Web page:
Galapagos Sharks, Brujo Fish & Harbour Life in Puerto Ayora
Today the central square in town is bustling with people! The square with the two volleyball courts is located at Puerto Ayora harbour, just opposite the boat pier. Two men’s teams are playing dedicatedly, fighting, entirely sacrificing themselves to the match. The players are passionate about the game as if it were an important cup. Anyway, the matches are probably a weekly activity among the locals or improvised at short notice since they wear no fancy sports clothes, just each their individual type of outfit.
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Tourists, locals, children and anyone staying or living in Puerto Ayora and coincidentally being around, gather at the courts and become cheering spectators of two simultaneous and exciting matches.
Returning from the fish market, where we have stayed for a while watching the colourful and interesting catches, including the orange brujo fish, we now blend into the joyful crowd. In the background yellow water taxis go back and forth between the main pier, cruise boats and the small pier opposite, located some hundred meters across the bay at the Angermeyer Point near the Finch Bay Hotel. The bay is indeed a busy place with thousands of Galapagos sharks, hectic boat traffic and organised tours as well as dozens of cruise ships anchored further out for a day or two.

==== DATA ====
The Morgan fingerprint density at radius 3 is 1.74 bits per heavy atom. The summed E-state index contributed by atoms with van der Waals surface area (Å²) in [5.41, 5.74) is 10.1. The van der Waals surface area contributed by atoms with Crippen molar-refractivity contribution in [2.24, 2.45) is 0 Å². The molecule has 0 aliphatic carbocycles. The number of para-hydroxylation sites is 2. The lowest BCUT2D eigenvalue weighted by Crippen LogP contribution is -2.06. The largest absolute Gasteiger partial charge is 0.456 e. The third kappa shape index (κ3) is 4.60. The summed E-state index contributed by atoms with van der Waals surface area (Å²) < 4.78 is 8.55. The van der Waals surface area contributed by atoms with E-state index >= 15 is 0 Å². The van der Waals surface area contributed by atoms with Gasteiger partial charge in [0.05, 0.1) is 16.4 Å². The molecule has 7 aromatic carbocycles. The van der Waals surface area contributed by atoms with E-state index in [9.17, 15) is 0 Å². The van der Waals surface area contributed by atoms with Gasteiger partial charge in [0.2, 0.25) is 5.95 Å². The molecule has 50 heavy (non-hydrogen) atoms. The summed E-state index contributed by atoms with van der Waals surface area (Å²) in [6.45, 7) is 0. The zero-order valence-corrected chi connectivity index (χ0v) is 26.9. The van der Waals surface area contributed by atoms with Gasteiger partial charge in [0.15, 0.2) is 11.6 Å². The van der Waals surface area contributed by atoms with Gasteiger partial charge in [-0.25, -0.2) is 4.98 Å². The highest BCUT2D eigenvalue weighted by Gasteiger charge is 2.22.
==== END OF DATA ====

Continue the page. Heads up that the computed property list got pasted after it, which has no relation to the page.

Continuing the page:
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On the pier the sea lions reign. You are not allowed to push them away from the benches, which they happily and conveniently use for a rest. Neither are you allowed to touch them to animate them to move in case they block your way. The rules are simple: The sea lions (as well as any other species on the islands) rank higher in the hierarchy than humans. You must at all times keep a required minimum distance of 2 metres (6 feet) from the animals. This is why the small sea lion kings literally rule over Puerto Ayora!
We stroll to Laguna de las Ninfas, a lovely lagoon where saltwater meets fresh water, which is actually a hidden gem in Puerto Ayora. The lagoon and its special water conditions is a most interesting biome with its diversified and rich array of wildlife, especially fish and birds. It is seemingly a quiet place, not the least crowded with tourists.
Continuing, we walk through mangrove forest on the boardwalk surrounding the enclosed lagoon. It is in general a bit dilapidated, like many other constructions in Puerto Ayora. We read along the boardwalk that there are four distinct kinds of mangroves around the lagoon. While ambling along the water, we look out for the various kinds, and seem to spot at least the white and the red one.